This is not a black brotherhood kind of visit despite our naïve sentiments in this regard. Mr. Obama is interested in advancing the strategic interests of his country like his John II of Portugal of the late, 15th century. Just as d'Azambuja sought a piece of Elmina rock to build his castle from Nana Kwamina Ansa (Caramansa, in Portuguese writings), Mr. Obama is interested in a small dent in our absolute sovereignty to protect the economic and military strategic interests of the United States of America. This is only natural. He has to protect the future sources of energy for his highly productive and consumptive country. Our modern sovereignty is about partnerships for development and we should weigh Mr. Obama's proposals with our highest development goals at the forefront. This should not become another wasted opportunity.

In 1482, Kwamina Ansa was very ambivalent about the Portuguese request, noting that “the desires and passions common to all men would therefore inevitably bring disputes”, thus potentially souring his already existing good trading relationship with the Portuguese. Barros noted of Kwamina Ansa, “Like anyone who wished to grasp those matters that were being proposed to him, he not only listened eagerly when the interpreter summarized them but also watched all the gestures that Diogo de Azambuja made. While this continued, both he and his men remained in complete silence, without one of them even spitting, so obedient and well-instructed did he have them. When the speech was concluded, like a man who wished to reflect on what he had heard and consider the reply he must make, he fixed his eyes on the ground for a short space of time and then gave a speech”.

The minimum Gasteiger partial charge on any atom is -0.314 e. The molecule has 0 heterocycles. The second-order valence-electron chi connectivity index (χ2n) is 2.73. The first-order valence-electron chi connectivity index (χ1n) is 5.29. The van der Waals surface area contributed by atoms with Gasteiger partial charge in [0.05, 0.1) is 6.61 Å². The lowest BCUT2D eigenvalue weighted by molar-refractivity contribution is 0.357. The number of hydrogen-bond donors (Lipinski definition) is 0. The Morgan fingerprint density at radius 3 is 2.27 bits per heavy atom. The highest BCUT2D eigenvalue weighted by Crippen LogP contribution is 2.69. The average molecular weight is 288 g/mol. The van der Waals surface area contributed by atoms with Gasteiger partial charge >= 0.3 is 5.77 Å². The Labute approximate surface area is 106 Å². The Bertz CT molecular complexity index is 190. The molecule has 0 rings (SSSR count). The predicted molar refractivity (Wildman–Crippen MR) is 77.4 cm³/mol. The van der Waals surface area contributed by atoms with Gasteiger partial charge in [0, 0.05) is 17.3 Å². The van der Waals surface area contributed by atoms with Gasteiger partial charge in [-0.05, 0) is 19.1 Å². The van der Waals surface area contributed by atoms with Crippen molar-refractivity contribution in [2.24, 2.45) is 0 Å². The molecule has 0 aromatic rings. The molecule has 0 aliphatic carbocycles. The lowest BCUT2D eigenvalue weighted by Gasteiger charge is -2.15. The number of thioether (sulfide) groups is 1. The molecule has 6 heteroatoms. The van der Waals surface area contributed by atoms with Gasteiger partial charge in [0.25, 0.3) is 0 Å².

His wariness about the castle and how it could undermine his sovereignty were foremost in his mind. Yet, at the same time he recognized the vast military and technological superiority of his new trading partners. He further expressed his doubts and his search for the ideal distance from the superpower, “For friends who met from time to time treated each other with greater affection than if they were neighbors.” Sensing the doubts raised by Kwamina Ansa, d'Azambuja responded “That the reason why the king, his lord, sent him to that land with so magnificent a display was his desire for peace and a closer friendship with Caramansa than the one they had had up to now. As a token of this desire, he wished to erect there a building in which he might keep his property, by which action showed the greater confidence he had in him, Caramansa, and in his vassals, for no-one would put their property in a place where deceitful practices were suspected.”